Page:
API Urges EPA to Finalize its Methane Rule with Modifications
WASHINGTON, February 13, 2023 – The American Petroleum Institute (API) today urgedU.S. Environmental Protection Agency’s (EPA) to modify its supplemental proposed rulemaking titled “Standards of Performance for New, Reconstructed, and Modified Sources and Emissions Guidelines for Existing Sources: Oil and Natural Gas Sector Climate Review” to accelerate the U.S. oil and natural gas industry’s progress in reducing methane emissions without compromising innovation or production of American energy.
“API supports the cost-effective, direct regulation of methane for new and existing sources across the supply chain to build on the progress our industry has made to reduce methane emissions,” said API Senior Vice President of Policy, Economics and Regulatory Affairs Frank Macchiarola. “While we support an effective federal regulatory framework, we are concerned the proposed rule as drafted could create barriers to innovation and hamper U.S. energy production, which could lead to higher energy costs.”
In its comments, API outlined concerns with several aspects of the proposed rule, including the applicability date of the final rule, the implementation of the Super-Emitter Response Program, the lack of flexibility for the use of alternative detection technologies and the associated gas provisions. API also provided recommendations that would foster industry innovation and result in a final rule that is cost-effective, feasible to implement and achieves continued meaningful reductions in methane emissions.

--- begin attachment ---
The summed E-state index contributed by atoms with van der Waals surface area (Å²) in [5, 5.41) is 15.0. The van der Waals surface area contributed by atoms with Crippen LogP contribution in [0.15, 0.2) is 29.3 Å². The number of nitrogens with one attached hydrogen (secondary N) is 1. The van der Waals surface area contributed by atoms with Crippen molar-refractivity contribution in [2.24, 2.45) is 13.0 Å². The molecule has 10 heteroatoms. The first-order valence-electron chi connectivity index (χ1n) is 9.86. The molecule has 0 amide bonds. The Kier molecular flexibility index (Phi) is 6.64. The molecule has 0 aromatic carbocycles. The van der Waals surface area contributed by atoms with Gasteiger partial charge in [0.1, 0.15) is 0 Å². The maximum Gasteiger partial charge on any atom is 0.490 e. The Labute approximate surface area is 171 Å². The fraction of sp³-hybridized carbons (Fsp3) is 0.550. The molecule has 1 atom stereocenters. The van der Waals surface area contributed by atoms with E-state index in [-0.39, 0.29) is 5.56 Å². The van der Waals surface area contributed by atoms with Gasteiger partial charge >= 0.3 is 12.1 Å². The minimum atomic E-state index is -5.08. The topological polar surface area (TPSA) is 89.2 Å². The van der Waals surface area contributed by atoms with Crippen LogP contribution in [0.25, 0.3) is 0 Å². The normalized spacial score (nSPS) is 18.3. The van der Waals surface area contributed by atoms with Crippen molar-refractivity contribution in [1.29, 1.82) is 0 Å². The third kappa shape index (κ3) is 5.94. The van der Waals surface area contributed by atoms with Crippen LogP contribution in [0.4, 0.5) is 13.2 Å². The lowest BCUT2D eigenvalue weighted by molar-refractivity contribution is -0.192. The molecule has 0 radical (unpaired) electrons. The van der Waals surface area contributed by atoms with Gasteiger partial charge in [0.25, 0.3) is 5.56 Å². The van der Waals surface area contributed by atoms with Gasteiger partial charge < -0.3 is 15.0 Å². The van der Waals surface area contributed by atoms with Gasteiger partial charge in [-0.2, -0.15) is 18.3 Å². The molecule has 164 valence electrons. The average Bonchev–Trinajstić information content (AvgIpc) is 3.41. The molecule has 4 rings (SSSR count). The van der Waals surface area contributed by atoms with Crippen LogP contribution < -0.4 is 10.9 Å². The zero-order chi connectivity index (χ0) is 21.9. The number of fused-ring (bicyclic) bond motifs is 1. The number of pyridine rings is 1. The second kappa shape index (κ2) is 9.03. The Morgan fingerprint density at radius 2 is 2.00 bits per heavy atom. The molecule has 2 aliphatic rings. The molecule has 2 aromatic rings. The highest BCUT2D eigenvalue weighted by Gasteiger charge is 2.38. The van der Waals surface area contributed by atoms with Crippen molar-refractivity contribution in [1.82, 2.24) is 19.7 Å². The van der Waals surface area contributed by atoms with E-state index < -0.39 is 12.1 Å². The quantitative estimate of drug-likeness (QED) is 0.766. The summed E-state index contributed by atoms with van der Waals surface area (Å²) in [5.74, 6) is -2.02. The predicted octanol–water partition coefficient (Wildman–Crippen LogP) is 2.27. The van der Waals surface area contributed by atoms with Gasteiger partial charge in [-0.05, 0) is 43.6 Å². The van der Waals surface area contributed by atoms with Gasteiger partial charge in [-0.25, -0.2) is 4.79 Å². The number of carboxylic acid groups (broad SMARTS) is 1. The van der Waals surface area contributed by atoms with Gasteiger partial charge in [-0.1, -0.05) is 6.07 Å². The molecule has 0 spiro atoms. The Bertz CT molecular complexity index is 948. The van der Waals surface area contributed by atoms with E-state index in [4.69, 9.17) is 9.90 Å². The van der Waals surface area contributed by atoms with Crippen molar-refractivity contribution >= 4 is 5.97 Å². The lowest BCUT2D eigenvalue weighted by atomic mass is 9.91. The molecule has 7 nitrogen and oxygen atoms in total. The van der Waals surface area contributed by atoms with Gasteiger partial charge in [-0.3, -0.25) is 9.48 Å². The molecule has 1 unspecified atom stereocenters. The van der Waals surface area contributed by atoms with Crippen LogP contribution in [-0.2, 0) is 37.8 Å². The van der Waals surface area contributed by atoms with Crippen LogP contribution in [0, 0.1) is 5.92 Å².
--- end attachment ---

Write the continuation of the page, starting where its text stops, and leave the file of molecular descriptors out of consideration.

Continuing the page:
“America requires additional pipeline and processing capacity that are hindered due to permitting barriers. Additional takeaway capacity to move natural gas to market will enable further methane emissions reductions in the years to come. In order to achieve emission reduction goals, Congress and the administration must prioritize necessary permitting reform alongside EPA’s regulations,” said Macchiarola.
Voluntary, industry-led initiatives such as The Environmental Partnership have built on the progress industry has made to reduce emissions and continuously improve environmental performance. Since its founding in 2017 the Partnership has grown to include over 100 companies representing over 70% of total U.S. onshore oil and natural gas production. Thanks to innovation and initiatives like The Partnership, average methane emissions intensity declined by nearly 66% across all seven major producing regions from 2011-2021.
“API remains committed to working with EPA and the Administration to finalize a rule that advances progress made in reducing emissions and addressing the risks of climate change and ensures that our industry can continue to meet the world’s needs for affordable, reliable and cleaner energy,” Macchiarola concluded.
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